The Muslim reaction to the Danish cartoons comes out of anger at being ridiculed, which we all feel at times, and protests remain a cherished and crucial part of our civil liberties. The violence and the threats that so many of these protests included take their perpetrators beyond the civilized pale, however. If the moral relativists amongst us don’t think that we should do anything in response, that we should not publish cartoons that have become the news story of the year, then the lesson is clear: riot, burn, kill, and threaten, and you’ll get your way. Not long ago, Canadian journalist Martin Himmel asked British cartoonists why they published so many offensive caricatures of Israelis and of Ariel Sharon, but not of Palestinians and Yassir Arafat. The answer was indicative: "Jews don’t issue fatwas, now do they?"

Denouncing those Muslims that think Islamic laws must apply to everyone can be done fairly and respectfully, as I tried to do at the protest. I suspect that moderate Muslims in Montreal or around the world would not have been offended. There are over 100,000 Muslims in Montreal. Only 250 attended the demonstration. To their credit, that means that over 99,750 Montreal Muslims who were certainly offended by the cartoons, nonetheless chose not to support a mobilization against freedom of expression. To their discredit, we do not know why they did not attend, because they have not spoken up. I hope that these more moderate Muslims are rolling their eyes at the continuing antics of their more extreme co-religionists and wishing that they would just grow up and become more civilized, but I cannot be sure. Silence conveys a vague message at best. In the world of ideas and political thought, if you do not say anything, if you do not do anything, and if you do not influence anything, then you simply do not exist. By these definitions, moderate Muslims are far fewer in number than extremists. Unfortunately, by these same definitions, Canadians who value their freedom of expression and personal liberties are even fewer. The Danish newspaper Jyllands Posten first published the cartoons in reaction to the self-censorship occurring around questions of Islam and Muslims. Will we now submit ourselves to even greater dictates and self-censorship?

Back at the demonstration, as I struggled to keep my footing amidst the angry art critics, I looked at the journalist and said "Keep the camera on me, … make sure that camera stays on me…". The television camera was the only ally I had in keeping things from getting uglier. For some reason, this footage does not seem to have been aired. All that our media showed was a very peaceful gathering with prayers and speeches about how the media is biased against Muslims, and how the demonstrators are non-violent.

Daniel Romano,

C.A.G.E. – Citizens Against Government Encroachment

Even this placard, with respectful message and a very dignified, Islamic portrayal of Muhamed, was deemed so unnacceptable by the demonstrators that they felt it justified trying to intimidate the holder and (equally unsuccessful) efforts to physically take down and destroy the sign.  This is not how civilized people behave.  Nor is this acceptable behaviour in Canada.  Nor is it acceptable that the media fail, or fear to report this sort of behaviour.

The following link summarizes the situation very well from C.A.G.E.’s viewpoint. Once again, congratulations are due to Western politicians, but not to Western media in general. What a shame!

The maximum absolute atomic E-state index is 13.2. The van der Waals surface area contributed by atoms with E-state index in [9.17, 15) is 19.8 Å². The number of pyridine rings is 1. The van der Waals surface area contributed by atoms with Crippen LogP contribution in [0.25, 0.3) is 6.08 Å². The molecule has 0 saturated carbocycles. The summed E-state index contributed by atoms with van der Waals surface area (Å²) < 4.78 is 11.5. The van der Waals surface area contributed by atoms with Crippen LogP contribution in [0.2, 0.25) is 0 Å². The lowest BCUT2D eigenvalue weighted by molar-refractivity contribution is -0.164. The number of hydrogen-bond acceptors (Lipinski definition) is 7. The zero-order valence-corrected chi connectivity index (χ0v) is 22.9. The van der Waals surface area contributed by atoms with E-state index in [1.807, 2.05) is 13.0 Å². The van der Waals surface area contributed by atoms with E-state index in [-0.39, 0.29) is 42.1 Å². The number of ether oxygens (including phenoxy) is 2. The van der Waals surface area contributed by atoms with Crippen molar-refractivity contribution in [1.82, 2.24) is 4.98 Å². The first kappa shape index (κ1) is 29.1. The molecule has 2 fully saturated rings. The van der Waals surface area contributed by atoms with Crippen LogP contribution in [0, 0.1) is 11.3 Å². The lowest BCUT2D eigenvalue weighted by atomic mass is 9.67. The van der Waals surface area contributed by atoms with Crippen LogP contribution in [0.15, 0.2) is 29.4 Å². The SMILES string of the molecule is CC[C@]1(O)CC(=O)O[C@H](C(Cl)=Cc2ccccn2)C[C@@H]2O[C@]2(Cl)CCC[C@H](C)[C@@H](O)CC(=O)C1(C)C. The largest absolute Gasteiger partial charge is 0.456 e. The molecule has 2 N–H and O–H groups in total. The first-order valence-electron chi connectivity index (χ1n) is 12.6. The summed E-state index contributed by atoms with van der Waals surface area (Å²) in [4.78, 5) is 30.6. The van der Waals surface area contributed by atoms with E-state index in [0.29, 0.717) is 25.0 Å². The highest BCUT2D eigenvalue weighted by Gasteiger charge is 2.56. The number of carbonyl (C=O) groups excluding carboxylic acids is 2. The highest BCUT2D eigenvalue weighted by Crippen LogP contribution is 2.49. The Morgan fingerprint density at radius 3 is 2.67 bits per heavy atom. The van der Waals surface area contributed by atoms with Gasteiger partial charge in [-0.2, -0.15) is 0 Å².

This Letter was sent to the Montreal Gazette, which, as usual, showed its usual cowardice and adherence to the political correctness  ‘du jour’. We found the coverage by the Globe and Mail to be, although not as complete as it should have been, far more hard hitting and uncompromising in its defence of freedom of expression.

Dear Editor,

Khadija Carryl states that "Free speech doesn’t mean making fun or hurting someone to the extent that it angers them" (letters, Feb. 4). Others argue that free speech is not a license to blaspheme.

Free speech, however, means precisely that – the right to say something "offensive" (as long as this does not include any incitements to violence). Otherwise the principle is meaningless.

A few hundred years ago, many of the greatest thinkers of Western civilization were burned at the stake for uttering "blasphemous" statements about how the world is round, not flat. The West then went through a period called "The Enlightenment" to stop killing people for their opinions and statements.

Time to spread the word to Muslim countries. They can respond with caricatures of the Pope or Martin Luther, and none of their people need fear being harmed.

David Romano, PhD.

The following letter was sent to Ezra Levant, editor of the Western Standard, in February 2006. We would encourage everybody to subscribe to those news sources that do not practice politically correct self-censorship, nor bow down to the unreasonable demands of primitive religious leaders in far off countries. We would also encourage everybody to ask their local magazine stores to carry the Western Standard.

Dear Editor,

Congratulations to the Western Standard for its courage and determination to publish these Mohamed cartoons. So far, this is the biggest story of year 2006, and it is shameful that so few other editors are willing to meet their professional and journalistic obligations to show their readers what all the fuss is about. If the cartoons were about Jesus, the Pope, or any other subject matter, they would undoubtedly have been published across Canada by now. The fact that they are not means that we are beginning to live under an invisible blasphemy law imposed upon us by a minority of religious extremists who have no respect for our own standards of law, democracy, and freedom of expression. To defend free speech, the most important time to speak up is when someone is ordering you, under threat of violence, to shut up. So thank you for speaking up.

Daniel Romano

C.A.G.E. Citizens Against Government Encroachment

The following video was taken from Al Jazeera television. We post it here as an example of unwavering courage and determination of a free individual’s willingness to speak her mind, even in the face of condemnation by her own community. The speaker is Wafa Sultan, an Arab-American psychologist from Los >Angeles. We would suggest watching it ASAP since we cannot be certain the how long the video link will remain active.